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During the 1980s, the apartheid government came under increasing internal pressure. The National Party attempted a political solution to the crisis it faced by creating the cosmetic Tricameral Parliament. This system of governance tampered with, but did not challenge apartheid.
The reforms had the opposite affect to what the apartheid regime intended. Reforms provided renewed impetus for the resistance movements, and the 1980s was a decade which became a turning point in South African history.
Popular protest by masses of ordinary South Africans against the apartheid regime reached its height in the 1980s, and the government responded with extreme brutality and repression.
The trigger of mass civil society protests in the 1980s:
1983 Tricameral Parliament
Under P.W. Botha, a tri-cameral (three chamber) parliament was created which included limited representation of South Africans classified 'Coloured' and 'Indian' but excluded Blacks. Blacks were seen to have political rights in the so-called 'homelands' or 'Independent Bantustans' and in local township councils.
Coloureds and Indians were to be given a greater (but still powerless) level of participation in the South African political system. Real political power would remain concentrated in the House of Assembly, the representatives of the 'White' minority.
Voters on separate ethnic voter's roles would elect the members of each chamber of parliament:
The House of Assembly (White representatives)
The House of Representatives (Coloured representatives)
The House of Delegates (Indian representatives)
The Conservative Party had a few seats in the whites-only Parliament. As the name implies, they were even more reactionary than the National Party. The Conservative Party said that the National Party did not have a mandate to implement the Tricameral reforms.
P.W. Botha proposed a Referendum through which white people could vote for their preference regarding the Tricameral Parliament. In November 1983, about 70 percent of white people voted in favour of the reforms.
The newly formed Liberation Movement, the United Democratic Front (UDF), launched a massive nationwide campaign to dissuade Coloured and Indian voters from participating in the elections for the Houses of Representatives and Delegates.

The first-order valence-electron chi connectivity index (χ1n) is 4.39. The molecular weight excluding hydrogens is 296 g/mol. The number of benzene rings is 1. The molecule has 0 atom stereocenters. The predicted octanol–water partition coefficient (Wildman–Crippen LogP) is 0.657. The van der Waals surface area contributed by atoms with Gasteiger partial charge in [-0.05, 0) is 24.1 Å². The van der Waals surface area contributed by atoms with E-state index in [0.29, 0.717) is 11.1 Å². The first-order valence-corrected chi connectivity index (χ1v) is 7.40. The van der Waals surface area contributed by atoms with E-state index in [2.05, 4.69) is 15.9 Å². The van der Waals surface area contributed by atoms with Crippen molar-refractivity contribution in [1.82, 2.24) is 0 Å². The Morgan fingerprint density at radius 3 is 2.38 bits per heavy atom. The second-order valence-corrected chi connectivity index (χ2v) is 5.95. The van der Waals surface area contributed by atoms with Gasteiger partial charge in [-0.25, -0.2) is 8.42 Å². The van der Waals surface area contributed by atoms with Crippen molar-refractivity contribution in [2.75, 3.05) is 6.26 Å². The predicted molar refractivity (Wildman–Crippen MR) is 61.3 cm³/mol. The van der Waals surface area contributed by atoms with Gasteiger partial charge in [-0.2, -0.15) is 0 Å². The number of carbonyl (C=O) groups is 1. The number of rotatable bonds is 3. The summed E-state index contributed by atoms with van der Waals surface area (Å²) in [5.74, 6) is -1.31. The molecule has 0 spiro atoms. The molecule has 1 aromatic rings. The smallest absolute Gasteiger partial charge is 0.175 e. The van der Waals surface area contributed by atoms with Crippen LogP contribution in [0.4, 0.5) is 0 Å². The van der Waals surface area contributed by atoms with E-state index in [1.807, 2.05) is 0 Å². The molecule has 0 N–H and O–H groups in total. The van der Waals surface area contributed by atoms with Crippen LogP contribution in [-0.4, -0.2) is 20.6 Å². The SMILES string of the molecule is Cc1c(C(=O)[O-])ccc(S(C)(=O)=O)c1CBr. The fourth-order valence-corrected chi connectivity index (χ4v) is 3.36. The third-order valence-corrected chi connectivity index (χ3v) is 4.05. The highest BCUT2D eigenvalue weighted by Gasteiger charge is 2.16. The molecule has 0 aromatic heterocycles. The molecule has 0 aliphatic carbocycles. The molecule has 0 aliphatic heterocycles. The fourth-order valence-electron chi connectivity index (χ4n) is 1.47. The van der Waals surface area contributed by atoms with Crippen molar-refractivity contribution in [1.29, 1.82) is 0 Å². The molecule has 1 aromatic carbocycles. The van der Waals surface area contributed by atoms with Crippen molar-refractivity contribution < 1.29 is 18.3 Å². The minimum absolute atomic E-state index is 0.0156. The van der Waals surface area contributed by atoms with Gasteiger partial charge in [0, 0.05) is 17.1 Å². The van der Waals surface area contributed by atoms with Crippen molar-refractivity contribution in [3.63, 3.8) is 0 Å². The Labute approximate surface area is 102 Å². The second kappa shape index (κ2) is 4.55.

Civil society protest against the Tricameral Parliament showed that the majority of South Africans were opposed to the new structure. Coloured and Indian voter turnout was extremely low, but in early 1985 the inauguration of the new Parliament went ahead regardless. Those who participated in the Tricameral system were called 'sell-outs', collaborators and 'puppets'.
The position of Prime Minister was abolished and replaced with an Executive President, a very powerful position for one person. P.W. Botha therefore became Head of Government and Head of State.
In reaction to these political developments, mass action campaigns swept through the country. These included strikes, mass protests and school, rent and consumer boycotts. Violence erupted on many occasions, and the Government responded by declaring a State of Emergency that lasted for much of the 1980s. Emergency regulations were used to severely restrict extra-parliamentary activities.
The homes of 'sell-outs', government buildings and beer halls were attacked. The apartheid government spoke of a 'total onslaught' by 'terrorists' and 'communists'. The army was sent into the townships in 1984, but the apartheid regime never recovered.
As one historian summed up the decade:
"The resistance of the mid-1980s destroyed utterly the 'total strategy' tactics of the Botha government. Tricameralism and African urban councils had been firmly rejected by the demand for 'People's Power'. The campaign to win hearts and minds was in tatters, with thousands in detention and an occupying army in the townships ... with the collapse of total strategy, the government seemed bankrupted of ideas, relying on internal repression and international bravado."
- Source 'Making of Modern South Africa' by Nigel Worden